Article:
Peter Landin had also led something of a double life. He was a foundational figure in computer science, and a pioneer of programming language design based on mathematical logic and the Lambda calculus. He was ...
I am very concerned with problematizing the class and gender dynamics of this history in particular, especially since I am using the term "queer" here in a slippery way, applying it to a group of men who may better fit its historically pejorative definition more than its contemporary transgressive one. I'd love to chat more online and in person. I'll contact you through twitter and perhaps we can get a coffee.
Honestly I just found it more interesting to talk about what the show might mean instead of whether or not it was good. People are going to see the show regardless, and I'd rather they read a piece that puts the show in a context they hadn't thought of then go in with the idea that the show is good or bad because they read it on a website. Is it the responsibility of a site like Rhizome to publish reviews that take a clear stance on the quality or validity of shows such as this? Maybe. But honestly I find that kind of work dull, particularly when it devolves into snark and shade that does more to boost the ego of the reviewer than it does to inform its readers. In fact I would argue that it is precisely those kinds of reviews that are uncritical, or at least, critically shallow.
Part of the reason I reviewed the show as I did is that I was not particularly interested in the pieces as artworks - and how they might fit into a longer art historical tradition - but more what they might be saying about art, technology, and culture. Whether or not the pieces are good is entirely beside the point for me. And, not to contradict Brian, but what the artist's intentions were when creating that piece, or whether or not he did it for the reasons I gave in my review, is also not personally of interest. And while I said in the first paragraph of my review that even though the show was "about" failure the show itself was not a failure, that does not mean that many of the pieces were not critical or intellectual failures, particularly in their failure to provoke any consideration from the viewer beyond "I see what you did there."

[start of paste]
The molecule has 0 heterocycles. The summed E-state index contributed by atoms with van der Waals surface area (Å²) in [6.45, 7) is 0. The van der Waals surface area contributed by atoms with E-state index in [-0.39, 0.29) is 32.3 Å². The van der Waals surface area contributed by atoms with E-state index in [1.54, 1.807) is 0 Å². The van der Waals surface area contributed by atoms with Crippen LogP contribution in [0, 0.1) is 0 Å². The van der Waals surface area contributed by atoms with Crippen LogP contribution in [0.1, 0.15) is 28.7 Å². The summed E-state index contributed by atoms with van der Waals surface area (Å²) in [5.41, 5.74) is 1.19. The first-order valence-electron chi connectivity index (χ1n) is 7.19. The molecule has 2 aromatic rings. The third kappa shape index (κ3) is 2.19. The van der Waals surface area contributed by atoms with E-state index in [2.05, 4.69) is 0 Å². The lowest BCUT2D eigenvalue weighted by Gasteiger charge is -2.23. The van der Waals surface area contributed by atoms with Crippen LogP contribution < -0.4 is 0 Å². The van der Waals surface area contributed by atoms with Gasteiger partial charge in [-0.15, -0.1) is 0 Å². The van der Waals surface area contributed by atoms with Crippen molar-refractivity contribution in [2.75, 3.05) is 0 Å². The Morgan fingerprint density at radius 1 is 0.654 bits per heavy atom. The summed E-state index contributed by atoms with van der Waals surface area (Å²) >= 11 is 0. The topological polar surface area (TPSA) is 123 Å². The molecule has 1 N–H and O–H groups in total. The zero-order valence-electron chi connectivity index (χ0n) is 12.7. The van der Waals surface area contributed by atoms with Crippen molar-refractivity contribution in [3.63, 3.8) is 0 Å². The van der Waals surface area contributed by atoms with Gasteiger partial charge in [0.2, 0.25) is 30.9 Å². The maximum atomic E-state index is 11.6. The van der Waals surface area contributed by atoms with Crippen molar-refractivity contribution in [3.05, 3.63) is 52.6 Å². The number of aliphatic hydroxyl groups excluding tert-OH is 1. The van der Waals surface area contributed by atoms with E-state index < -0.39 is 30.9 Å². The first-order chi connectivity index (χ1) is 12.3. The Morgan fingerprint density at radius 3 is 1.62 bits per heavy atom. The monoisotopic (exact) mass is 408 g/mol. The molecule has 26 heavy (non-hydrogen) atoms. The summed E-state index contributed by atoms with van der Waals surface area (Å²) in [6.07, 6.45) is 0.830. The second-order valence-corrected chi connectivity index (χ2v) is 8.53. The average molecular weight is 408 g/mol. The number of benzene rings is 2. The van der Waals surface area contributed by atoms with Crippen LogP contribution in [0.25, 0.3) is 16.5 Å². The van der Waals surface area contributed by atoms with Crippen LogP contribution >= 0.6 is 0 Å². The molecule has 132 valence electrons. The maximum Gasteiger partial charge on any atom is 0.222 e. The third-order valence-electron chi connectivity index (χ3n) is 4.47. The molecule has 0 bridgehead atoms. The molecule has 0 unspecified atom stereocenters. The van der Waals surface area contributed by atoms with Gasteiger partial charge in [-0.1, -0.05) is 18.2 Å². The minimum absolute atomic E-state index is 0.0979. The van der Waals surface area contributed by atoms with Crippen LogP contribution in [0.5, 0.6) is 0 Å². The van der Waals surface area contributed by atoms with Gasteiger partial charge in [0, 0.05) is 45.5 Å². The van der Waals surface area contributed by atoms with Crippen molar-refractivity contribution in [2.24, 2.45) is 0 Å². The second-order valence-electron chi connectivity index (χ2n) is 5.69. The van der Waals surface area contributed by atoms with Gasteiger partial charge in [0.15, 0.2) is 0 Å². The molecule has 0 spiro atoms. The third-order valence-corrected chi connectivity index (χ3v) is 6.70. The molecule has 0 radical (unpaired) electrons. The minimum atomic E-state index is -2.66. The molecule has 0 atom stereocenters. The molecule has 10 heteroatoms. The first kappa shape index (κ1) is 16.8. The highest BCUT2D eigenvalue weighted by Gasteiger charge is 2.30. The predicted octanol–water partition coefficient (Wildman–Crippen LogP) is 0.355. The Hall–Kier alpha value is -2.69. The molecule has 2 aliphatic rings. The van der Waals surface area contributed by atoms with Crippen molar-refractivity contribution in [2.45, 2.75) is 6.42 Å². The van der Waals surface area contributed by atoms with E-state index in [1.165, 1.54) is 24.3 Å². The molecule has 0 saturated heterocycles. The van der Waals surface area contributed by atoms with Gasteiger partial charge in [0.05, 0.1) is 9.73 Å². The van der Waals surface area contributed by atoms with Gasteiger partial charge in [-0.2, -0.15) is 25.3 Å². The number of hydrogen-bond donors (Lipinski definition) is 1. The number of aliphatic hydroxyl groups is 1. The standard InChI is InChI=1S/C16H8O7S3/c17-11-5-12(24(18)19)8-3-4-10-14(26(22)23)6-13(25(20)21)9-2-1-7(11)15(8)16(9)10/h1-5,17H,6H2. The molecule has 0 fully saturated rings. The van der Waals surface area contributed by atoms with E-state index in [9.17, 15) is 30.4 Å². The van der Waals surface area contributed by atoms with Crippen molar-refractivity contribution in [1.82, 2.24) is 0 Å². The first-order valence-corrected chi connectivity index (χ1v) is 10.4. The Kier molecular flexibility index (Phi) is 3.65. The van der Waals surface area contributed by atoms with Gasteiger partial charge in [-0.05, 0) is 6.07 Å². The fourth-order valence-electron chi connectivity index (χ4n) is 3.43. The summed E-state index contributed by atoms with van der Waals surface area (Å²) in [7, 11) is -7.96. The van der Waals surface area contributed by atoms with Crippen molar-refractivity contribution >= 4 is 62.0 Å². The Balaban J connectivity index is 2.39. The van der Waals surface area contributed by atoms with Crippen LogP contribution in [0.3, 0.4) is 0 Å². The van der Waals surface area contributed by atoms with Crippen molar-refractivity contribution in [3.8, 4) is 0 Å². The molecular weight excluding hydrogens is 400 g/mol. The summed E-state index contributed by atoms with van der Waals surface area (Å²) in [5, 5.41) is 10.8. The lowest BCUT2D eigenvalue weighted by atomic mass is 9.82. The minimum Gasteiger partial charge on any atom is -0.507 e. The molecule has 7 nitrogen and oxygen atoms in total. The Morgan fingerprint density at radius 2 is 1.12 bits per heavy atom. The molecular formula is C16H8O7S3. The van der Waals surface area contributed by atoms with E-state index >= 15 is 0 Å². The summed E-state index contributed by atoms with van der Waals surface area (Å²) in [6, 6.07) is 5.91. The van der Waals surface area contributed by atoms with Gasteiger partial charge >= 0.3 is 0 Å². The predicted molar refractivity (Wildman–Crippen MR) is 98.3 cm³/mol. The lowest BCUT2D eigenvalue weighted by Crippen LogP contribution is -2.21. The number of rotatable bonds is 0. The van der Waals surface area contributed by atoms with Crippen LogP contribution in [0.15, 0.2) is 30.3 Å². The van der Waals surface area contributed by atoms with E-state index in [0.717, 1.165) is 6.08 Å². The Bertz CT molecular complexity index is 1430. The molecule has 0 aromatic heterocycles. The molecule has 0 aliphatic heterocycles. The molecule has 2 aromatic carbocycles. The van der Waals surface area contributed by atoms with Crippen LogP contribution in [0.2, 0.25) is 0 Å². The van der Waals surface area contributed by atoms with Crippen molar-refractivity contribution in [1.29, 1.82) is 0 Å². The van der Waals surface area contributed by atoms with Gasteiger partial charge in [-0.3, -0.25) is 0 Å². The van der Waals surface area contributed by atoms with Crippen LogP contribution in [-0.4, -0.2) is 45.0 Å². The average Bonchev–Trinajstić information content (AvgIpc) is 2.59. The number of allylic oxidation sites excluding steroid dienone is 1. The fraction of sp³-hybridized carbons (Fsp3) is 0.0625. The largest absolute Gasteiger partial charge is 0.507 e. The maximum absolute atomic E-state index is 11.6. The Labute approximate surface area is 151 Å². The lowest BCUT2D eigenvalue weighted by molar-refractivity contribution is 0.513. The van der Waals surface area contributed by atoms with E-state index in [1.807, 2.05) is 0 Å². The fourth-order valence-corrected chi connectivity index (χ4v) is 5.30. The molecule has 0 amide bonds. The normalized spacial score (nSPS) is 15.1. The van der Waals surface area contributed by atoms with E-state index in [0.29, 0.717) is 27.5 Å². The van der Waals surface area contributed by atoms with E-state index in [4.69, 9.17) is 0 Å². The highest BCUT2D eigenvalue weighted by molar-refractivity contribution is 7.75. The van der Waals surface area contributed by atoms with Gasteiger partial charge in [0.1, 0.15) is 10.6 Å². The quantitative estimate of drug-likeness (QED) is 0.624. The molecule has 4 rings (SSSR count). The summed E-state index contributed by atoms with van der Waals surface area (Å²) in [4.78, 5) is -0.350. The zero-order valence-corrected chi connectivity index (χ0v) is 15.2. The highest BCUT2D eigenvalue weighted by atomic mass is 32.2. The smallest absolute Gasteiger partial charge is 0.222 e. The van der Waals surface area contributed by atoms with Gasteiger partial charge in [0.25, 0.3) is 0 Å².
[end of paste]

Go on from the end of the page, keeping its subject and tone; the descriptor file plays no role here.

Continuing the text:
But when I went to the show having to actually consider the pieces beyond their immediate punchline and forced myself away from the kind of knee-jerk eat-our-own criticism that is so easy with so much of this kind of work - and so prevalent in this community - I found something that I thought was worth writing about, and that (hopefully) wasn't the same kind of critique that everyone has given Cory for years. For me the review wasn't about if the show was good or bad, it was about what it meant both for the new media art community and within the broader context of art, technology, and culture.
So while this may be a question of defaults it doesn't seem to be reflecting on technologically specific defaults, just culturally specific defaults and readily available forms.